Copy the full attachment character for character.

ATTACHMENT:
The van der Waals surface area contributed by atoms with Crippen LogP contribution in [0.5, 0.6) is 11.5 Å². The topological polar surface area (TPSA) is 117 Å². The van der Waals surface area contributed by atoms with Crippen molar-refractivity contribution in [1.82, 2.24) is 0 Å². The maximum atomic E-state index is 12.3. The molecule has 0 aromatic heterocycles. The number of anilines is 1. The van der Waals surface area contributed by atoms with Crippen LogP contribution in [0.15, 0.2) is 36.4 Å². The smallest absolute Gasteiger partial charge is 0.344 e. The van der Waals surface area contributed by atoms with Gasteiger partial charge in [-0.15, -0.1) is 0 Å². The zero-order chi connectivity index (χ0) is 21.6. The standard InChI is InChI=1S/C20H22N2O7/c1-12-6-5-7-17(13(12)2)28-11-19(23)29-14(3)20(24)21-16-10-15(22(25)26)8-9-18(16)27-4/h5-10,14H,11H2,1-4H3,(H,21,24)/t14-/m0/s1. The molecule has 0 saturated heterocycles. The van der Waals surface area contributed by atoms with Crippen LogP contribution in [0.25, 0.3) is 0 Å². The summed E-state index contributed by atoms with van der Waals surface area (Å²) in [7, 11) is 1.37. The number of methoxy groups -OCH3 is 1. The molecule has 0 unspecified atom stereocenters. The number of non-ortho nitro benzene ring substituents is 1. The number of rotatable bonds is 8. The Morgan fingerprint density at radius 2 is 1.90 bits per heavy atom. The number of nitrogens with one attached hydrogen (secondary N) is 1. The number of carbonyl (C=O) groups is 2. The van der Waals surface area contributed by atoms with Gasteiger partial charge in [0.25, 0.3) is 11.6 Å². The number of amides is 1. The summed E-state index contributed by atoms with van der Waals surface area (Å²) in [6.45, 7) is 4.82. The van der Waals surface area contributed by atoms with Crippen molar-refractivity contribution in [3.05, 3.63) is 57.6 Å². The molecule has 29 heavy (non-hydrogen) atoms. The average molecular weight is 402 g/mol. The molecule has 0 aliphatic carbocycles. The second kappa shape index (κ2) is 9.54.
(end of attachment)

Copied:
The van der Waals surface area contributed by atoms with Crippen LogP contribution in [0.5, 0.6) is 11.5 Å². The topological polar surface area (TPSA) is 117 Å². The van der Waals surface area contributed by atoms with Crippen molar-refractivity contribution in [1.82, 2.24) is 0 Å². The maximum atomic E-state index is 12.3. The molecule has 0 aromatic heterocycles. The number of anilines is 1. The van der Waals surface area contributed by atoms with Crippen LogP contribution in [0.15, 0.2) is 36.4 Å². The smallest absolute Gasteiger partial charge is 0.344 e. The van der Waals surface area contributed by atoms with Gasteiger partial charge in [-0.15, -0.1) is 0 Å². The zero-order chi connectivity index (χ0) is 21.6. The standard InChI is InChI=1S/C20H22N2O7/c1-12-6-5-7-17(13(12)2)28-11-19(23)29-14(3)20(24)21-16-10-15(22(25)26)8-9-18(16)27-4/h5-10,14H,11H2,1-4H3,(H,21,24)/t14-/m0/s1. The molecule has 0 saturated heterocycles. The van der Waals surface area contributed by atoms with Crippen LogP contribution in [0.25, 0.3) is 0 Å². The summed E-state index contributed by atoms with van der Waals surface area (Å²) in [7, 11) is 1.37. The number of methoxy groups -OCH3 is 1. The molecule has 0 unspecified atom stereocenters. The number of non-ortho nitro benzene ring substituents is 1. The number of rotatable bonds is 8. The Morgan fingerprint density at radius 2 is 1.90 bits per heavy atom. The number of nitrogens with one attached hydrogen (secondary N) is 1. The number of carbonyl (C=O) groups is 2. The van der Waals surface area contributed by atoms with Gasteiger partial charge in [0.25, 0.3) is 11.6 Å². The number of amides is 1. The summed E-state index contributed by atoms with van der Waals surface area (Å²) in [6.45, 7) is 4.82. The van der Waals surface area contributed by atoms with Crippen molar-refractivity contribution in [3.05, 3.63) is 57.6 Å². The molecule has 29 heavy (non-hydrogen) atoms. The average molecular weight is 402 g/mol. The molecule has 0 aliphatic carbocycles. The second kappa shape index (κ2) is 9.54.